Same Moon in the Same World
Outside in Music
Two emerging forces in the UK jazz scene have collaborated on Same Moon In The Same World.
Guitarist Ant Law and tenor saxophonist Alex Hitchcock not only remotely recorded the album, but they enlisted support from top artists in the UK and the U.S. This is quite an impressive list but note that all of them play on select tracks as we have formats of duo, trio, quartet, quintet and sextet in this offering. The guest roster includes Joel Ross, Eric Harland, Linda May Han Oh, Kendrick Scott, Shai Maestro, Jasper Høiby, Tim Garland, Ben Williams and Sun-Mi Hong, who don’t gather physically but through the magic of recording to color Law and Hitchcock’s reflective, conceptual compositions, each having written four. This the first album of the two as joint leaders, in what they hope is a series of albums.
They took a risk by sending tapes to their favorite musicians and were pleasantly surprised by the high level of collaboration they received. As intended, these guests took the material in new directions, even ‘trading fours’, pandemic-style; all participants would be online at the same time, where they’d play a few phrases, upload and email it over and get a spontaneous, musical response sent back. The album takes its name from a line in Japanese author Haruki Murakami’s 1999 novel Sputnik Sweetheart: “we’re both looking at the same moon in the same world. We’re connected to reality by the same line.” It’s a good title for the goal of connectivity as Law and Hitchcock had already laid out their ideas, albeit abstractly in some cases. They weren’t looking to find the next level of exploration but trying to connect directly with people.
“Outliers” is a knotty 11/8 that begins with Law’s guitar riffs and soon has Linda Oh and Eric Harland joining the proceedings as the co-leaders first share the bright melody in unison before swapping solos. “Haven’t Meta Yet” is the lone trio piece with Law stretching his eight-string guitar across wild passages, more aggressive clusters from Hitchcock who is all over his tenor, with a playful, off-kilter solo from Harland, who is stellar on both of these tracks. Hitchcock’s gently winding, melancholy “Low Glow” also unfolds with pianist Shai Maestro adding an explorative solo as Jeff Ballard keeps the pace on the kit and bassist Jasper Høiby weighs in with a stirring statement. Maestro stays aboard for “Third” where Law soars acoustically on his 8-string, following Hitchcock’s melodic statement of the theme, as Kendrick Scott impresses on the drum kit.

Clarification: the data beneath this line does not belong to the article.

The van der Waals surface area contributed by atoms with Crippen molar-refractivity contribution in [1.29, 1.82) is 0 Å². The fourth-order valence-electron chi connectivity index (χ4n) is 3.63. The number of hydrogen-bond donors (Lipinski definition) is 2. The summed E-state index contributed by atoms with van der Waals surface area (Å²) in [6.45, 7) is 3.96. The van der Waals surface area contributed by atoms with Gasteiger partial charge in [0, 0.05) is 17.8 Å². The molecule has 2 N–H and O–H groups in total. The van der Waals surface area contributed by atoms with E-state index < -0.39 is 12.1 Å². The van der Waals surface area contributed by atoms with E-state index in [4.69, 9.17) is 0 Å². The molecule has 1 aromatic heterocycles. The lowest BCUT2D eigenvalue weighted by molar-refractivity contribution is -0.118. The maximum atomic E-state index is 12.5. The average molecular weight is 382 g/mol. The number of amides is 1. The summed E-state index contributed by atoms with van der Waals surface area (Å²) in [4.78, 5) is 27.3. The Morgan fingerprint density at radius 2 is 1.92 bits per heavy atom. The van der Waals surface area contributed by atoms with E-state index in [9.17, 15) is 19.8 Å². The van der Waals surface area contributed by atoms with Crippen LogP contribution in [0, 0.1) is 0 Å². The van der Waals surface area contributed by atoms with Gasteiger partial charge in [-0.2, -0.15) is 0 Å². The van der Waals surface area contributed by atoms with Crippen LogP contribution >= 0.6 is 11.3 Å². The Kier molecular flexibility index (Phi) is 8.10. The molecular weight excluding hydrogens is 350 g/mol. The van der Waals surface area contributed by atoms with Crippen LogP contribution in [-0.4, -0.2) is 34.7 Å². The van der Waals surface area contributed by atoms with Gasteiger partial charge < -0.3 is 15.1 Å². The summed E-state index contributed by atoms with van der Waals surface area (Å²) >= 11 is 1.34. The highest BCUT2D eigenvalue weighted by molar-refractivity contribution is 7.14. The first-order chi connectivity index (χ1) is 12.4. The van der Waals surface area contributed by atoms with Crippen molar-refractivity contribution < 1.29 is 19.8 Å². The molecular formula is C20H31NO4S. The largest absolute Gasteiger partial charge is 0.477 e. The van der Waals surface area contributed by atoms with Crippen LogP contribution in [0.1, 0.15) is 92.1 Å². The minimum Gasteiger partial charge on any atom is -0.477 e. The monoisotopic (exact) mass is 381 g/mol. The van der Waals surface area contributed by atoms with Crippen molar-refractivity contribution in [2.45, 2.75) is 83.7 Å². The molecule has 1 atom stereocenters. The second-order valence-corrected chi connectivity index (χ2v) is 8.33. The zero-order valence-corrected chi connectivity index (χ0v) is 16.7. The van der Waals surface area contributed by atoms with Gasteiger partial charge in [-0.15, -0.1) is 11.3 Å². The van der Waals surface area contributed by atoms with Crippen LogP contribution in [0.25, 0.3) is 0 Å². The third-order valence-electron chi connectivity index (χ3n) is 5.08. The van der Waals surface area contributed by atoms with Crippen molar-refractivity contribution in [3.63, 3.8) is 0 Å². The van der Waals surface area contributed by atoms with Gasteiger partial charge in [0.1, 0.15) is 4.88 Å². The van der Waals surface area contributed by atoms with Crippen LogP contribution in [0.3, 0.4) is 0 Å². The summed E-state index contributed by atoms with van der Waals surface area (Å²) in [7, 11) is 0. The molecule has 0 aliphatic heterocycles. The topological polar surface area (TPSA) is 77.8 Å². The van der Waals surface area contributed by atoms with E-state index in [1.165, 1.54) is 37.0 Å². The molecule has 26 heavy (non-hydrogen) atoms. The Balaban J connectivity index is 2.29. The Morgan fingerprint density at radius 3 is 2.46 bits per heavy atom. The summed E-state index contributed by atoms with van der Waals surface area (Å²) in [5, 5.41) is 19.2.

The bass-drum tandem of Ben Williams and Amsterdam-based Sun-Mi Hong set an ever-building groove over which Hitchcock takes flight on “Chrysalis.” Williams and Sun-Mi Hong stay in the spotlight throughout with Law injecting guitar fills along the way, leading to a bright call and response dialogue between the two co-leaders. “Vivid” is the first of three pieces featuring the vibraphone of Joel Ross. This, though a major feature for Linda May Han Oh, who solos brilliantly in pizzicato, is also colored by Tim Garland’s bass clarinet, inventive drumming from Sun-Mi Hong, and voice. The group pares down to a quartet for “Salvo,” giving plenty space to improvisations from Ross and Scott, only to expand the configuration with Ballard and Williams along with Garland holding down the bottom for the question-and-answer trading that takes place in “Don’t Wait Too Long” with Ross involved in those conversation along with the two co-leaders. Fittingly, only the two co-leaders conclude the album with the lone cover, John Coltrane’s highly recognizable “After the Rain” which benefits from electronic flourishes.
Rarely does one find so many excellent players appearing on one album, let alone on one where the joint leaders are somewhat unfamiliar to stateside audiences. It’s likely a one-of-a-kind session but it more than lives up to the reputable stature of these musicians. Ant Law and Alex Hitchcock belong in this same sphere. They are never overmatched, just complemented supremely.
- Jim Hynes
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